References

Banet, M.J., Zhou, Z., Kopotic, R.J., Dhillon, M.S., Terry, A.S. and Henk, V.I., Sotera Wireless Inc 2013, Device for determining respiratory rate and other vital signs. U.S. Patent 8,506,480.

DOENGES, M. E., & MOORHOUSE, MF 2012, Application of nursing process and nursing diagnosis: an interactive text for diagnostic reasoning. Philadelphia, PA, F.A. Davis Company. https://public.eblib.com/choice/publicfullrecord.aspx?p=1109625.

GEHRIG, J. S., & WILLMANN, DE 2013, Patient assessment tutorials: a step-by-step procedures guide for the dental hygienist. Philadelphia, Wolters Kluwer Health/Lippincott Williams & Wilkins.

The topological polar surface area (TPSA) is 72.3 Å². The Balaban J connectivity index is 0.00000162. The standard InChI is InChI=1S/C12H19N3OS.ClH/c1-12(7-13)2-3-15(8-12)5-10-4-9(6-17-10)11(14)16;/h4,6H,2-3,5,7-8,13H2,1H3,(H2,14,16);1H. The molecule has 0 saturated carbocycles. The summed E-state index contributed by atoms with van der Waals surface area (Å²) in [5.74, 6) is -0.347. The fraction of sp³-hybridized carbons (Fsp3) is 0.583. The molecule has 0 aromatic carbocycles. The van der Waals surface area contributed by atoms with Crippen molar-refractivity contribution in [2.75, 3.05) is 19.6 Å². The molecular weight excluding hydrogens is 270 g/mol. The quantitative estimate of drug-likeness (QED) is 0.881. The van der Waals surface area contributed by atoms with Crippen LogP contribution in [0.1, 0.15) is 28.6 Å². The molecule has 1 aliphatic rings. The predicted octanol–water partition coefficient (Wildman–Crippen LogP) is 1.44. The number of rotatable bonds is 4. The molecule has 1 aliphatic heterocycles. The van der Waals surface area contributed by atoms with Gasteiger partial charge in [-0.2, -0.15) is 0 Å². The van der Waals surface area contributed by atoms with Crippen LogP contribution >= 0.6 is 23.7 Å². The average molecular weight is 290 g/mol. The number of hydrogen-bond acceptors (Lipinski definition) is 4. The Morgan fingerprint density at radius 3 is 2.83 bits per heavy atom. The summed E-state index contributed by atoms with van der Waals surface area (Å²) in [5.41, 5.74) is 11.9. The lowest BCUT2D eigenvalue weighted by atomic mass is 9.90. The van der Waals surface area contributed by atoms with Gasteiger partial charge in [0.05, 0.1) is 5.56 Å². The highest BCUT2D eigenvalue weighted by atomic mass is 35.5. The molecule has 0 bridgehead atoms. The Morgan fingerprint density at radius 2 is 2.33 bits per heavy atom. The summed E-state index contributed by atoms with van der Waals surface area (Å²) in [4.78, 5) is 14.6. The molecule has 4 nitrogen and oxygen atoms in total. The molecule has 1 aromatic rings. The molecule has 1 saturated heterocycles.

Moura, G.N.D., Nascimento, J.C.D., Lima, M.A.D., Frota, N.M., Cristino, V.M. and Caetano, JA 2015, Activities of living of disabled people according to the Roper-Logan-Tierney model of nursing. Northeast Network Nursing Journal, 16(3).

Roper, N., Logan, W.W. and Tierney, AJ 2012, Model of nursing: explanatory booklet.

SHELLEDY, D. C., & PETERS, JI 2016, Respiratory care: patient assessment and care plan development.

Smith, J. and Rushton, M 2015, How to perform respiratory assessment. Nursing Standard (2014+), 30(7), p.34.

Stern, W., AESRX LLC 2013, Treatment for hypoxia. U.S. Patent Application 13/547,462.